Fish, feathers, forests and shoreline—the Detroit Harbor Nature Preserve is a story of land and water and the plants and animals that use them. The preserve encompasses lands on both Washington and Detroit Islands. By protecting the shorelines of these islands, the Land Trust is also protecting the waters that flow between them, waters that are home to one of the most productive spawning grounds for smallmouth bass in northern Lake Michigan. The Detroit Harbor Nature Preserve is also an important stopover site for migrating birds and provides breeding habitat for numerous rare bird species including Caspian terns, redhead ducks, American white pelicans, bald eagles, and red-breasted merganser ducks.
A marked trail on the Washington Island portion of the preserve was once a rustic logging trail and leads into the heart of an old-growth forest where some of Door County’s largest yellow birch can be found. The area is dominated by old-growth hemlock, yellow birch, sugar maple and northern white cedar. The understory contains Canada yew, a declining species threatened by deer browse, and a beautiful “garden” of ostrich and sensitive ferns.
Help us continue to protect Door County’s special places. Door County Land Trust nature preserves were established to protect fragile ecological resources and provide habitat for plants and wildlife. You can help maintain the health of the forest, meadows, and wetlands by respecting the nature preserves in the following ways:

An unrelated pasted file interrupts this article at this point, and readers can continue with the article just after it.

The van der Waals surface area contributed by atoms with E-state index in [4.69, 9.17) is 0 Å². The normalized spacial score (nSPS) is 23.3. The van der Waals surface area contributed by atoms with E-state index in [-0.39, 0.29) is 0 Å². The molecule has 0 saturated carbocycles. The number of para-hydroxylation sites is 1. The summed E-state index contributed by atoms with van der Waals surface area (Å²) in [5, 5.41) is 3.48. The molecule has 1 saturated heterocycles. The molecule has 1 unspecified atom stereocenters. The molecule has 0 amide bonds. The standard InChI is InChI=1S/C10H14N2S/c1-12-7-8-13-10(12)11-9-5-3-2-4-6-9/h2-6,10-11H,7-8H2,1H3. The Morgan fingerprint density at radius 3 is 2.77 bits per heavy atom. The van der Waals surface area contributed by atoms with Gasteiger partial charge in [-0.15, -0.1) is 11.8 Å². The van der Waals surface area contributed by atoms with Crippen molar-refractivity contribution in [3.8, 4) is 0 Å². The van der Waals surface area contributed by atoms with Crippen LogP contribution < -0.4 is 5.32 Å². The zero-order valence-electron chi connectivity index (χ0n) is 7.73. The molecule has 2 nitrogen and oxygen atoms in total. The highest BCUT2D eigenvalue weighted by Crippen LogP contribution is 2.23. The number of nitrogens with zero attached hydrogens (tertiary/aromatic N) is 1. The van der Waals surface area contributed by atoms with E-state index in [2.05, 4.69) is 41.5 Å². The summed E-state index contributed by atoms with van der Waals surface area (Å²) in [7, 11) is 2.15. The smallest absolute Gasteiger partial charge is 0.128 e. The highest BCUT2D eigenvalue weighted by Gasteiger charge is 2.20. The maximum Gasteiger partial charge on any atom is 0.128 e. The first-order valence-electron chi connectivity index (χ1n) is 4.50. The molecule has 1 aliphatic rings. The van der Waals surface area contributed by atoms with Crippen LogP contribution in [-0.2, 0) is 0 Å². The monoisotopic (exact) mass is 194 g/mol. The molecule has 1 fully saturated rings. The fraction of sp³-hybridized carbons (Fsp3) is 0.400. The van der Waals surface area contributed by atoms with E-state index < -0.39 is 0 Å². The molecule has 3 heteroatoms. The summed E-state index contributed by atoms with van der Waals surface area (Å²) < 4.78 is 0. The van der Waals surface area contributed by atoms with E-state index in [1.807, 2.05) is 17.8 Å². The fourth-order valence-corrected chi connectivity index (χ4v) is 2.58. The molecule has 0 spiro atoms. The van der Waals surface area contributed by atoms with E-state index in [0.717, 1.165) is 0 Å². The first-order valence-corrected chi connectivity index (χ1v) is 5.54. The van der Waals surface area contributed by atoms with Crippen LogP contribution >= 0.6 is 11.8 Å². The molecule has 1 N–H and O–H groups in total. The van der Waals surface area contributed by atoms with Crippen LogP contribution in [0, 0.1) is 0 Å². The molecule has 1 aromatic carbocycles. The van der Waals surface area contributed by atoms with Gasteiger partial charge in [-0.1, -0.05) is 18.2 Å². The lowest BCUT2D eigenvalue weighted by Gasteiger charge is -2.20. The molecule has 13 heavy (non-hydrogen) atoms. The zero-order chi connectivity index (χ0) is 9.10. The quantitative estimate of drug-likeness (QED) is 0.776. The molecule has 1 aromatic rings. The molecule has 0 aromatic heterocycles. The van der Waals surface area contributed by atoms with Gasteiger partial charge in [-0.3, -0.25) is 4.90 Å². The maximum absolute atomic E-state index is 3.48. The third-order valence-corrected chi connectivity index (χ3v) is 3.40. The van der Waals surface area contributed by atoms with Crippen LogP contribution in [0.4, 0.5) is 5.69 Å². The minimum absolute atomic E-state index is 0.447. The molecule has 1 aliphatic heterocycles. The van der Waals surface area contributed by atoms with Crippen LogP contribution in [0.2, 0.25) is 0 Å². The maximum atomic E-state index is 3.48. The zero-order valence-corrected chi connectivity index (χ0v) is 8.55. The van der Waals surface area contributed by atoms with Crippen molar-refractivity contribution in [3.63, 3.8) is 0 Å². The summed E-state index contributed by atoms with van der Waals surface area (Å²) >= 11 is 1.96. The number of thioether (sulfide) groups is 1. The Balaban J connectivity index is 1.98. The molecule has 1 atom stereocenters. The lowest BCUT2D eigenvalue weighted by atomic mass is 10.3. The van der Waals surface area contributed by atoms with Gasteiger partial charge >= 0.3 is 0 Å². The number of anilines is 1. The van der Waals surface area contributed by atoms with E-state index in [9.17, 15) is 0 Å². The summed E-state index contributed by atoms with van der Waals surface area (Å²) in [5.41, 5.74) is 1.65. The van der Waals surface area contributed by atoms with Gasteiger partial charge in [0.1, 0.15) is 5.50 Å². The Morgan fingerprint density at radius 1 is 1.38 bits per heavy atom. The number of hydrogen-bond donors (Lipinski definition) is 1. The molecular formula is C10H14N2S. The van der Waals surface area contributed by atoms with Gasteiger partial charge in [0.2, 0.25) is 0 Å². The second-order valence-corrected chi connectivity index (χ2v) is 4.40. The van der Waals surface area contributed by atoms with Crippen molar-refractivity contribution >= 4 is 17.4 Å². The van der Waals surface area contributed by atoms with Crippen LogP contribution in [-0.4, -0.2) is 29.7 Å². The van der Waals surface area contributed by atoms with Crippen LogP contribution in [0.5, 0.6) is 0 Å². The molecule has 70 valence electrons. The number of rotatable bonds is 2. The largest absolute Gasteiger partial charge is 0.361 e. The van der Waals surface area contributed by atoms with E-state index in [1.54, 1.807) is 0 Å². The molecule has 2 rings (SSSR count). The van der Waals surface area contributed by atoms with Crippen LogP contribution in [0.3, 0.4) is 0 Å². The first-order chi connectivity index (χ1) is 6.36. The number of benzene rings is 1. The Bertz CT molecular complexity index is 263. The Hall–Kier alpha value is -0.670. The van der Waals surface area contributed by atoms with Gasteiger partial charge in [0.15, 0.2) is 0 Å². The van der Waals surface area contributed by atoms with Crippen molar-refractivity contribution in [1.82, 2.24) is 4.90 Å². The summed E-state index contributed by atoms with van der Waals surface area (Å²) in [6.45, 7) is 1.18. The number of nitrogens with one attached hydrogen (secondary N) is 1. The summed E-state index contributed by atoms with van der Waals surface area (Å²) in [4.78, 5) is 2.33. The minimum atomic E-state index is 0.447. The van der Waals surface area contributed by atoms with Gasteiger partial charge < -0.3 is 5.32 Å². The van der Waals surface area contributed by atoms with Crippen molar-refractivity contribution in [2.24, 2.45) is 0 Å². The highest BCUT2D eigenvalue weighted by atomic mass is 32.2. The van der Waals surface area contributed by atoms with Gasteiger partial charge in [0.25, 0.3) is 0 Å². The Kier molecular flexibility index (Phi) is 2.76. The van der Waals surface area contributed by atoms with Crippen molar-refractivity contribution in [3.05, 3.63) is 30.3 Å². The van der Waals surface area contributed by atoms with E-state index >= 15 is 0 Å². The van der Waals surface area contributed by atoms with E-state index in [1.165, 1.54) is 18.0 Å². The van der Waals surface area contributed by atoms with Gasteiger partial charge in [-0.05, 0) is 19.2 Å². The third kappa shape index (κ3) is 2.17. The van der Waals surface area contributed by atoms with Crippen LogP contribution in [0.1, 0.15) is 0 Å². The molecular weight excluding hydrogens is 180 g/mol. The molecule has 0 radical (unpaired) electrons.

Stay on the trails. Hiking off-trail disturbs vegetation and wildlife, and increases your chances of encountering poison-ivy, other natural hazards, or trespassing outside of preserve boundaries.
Clean your boots or shoes. You can reduce the spread of invasive plants by brushing your boots or shoes where a boot brush station is provided.
Pets are welcome. Please keep your pets on a leash at all times and pick up after your pets.
Collecting is not allowed. Collecting of any vegetation, wildlife, or other material is not allowed.
Leave no trace. Please carry out everything that you carry in, including garbage.
Some activities are not allowed. Horseback riding, ATVs, bicycles, snowmobiles and other motorized recreational equipment is not allowed on the preserves.
Wear brightly colored clothing during hunting seasons. Hunting, trapping, and fishing may be allowed at some Door County Land Trust nature preserves. For more detailed information about hunting on Door County Land Trust preserves, please visit our Hunting Program page.
- 148 protected acres
- .5-mile looped trail over rolling terrain connects to the Town of Washington’s Heritage Nature Trail
- Northern hardwood forest that includes sugar maple, American beech, red oak, white cedar, hemlock, white pine, basswood and ash
- Spring wildflowers that include trillium, bellwort, downy yellow and long-spur violets, Solomon’s seal, baneberry, wild sarsaparilla and Canada mayflower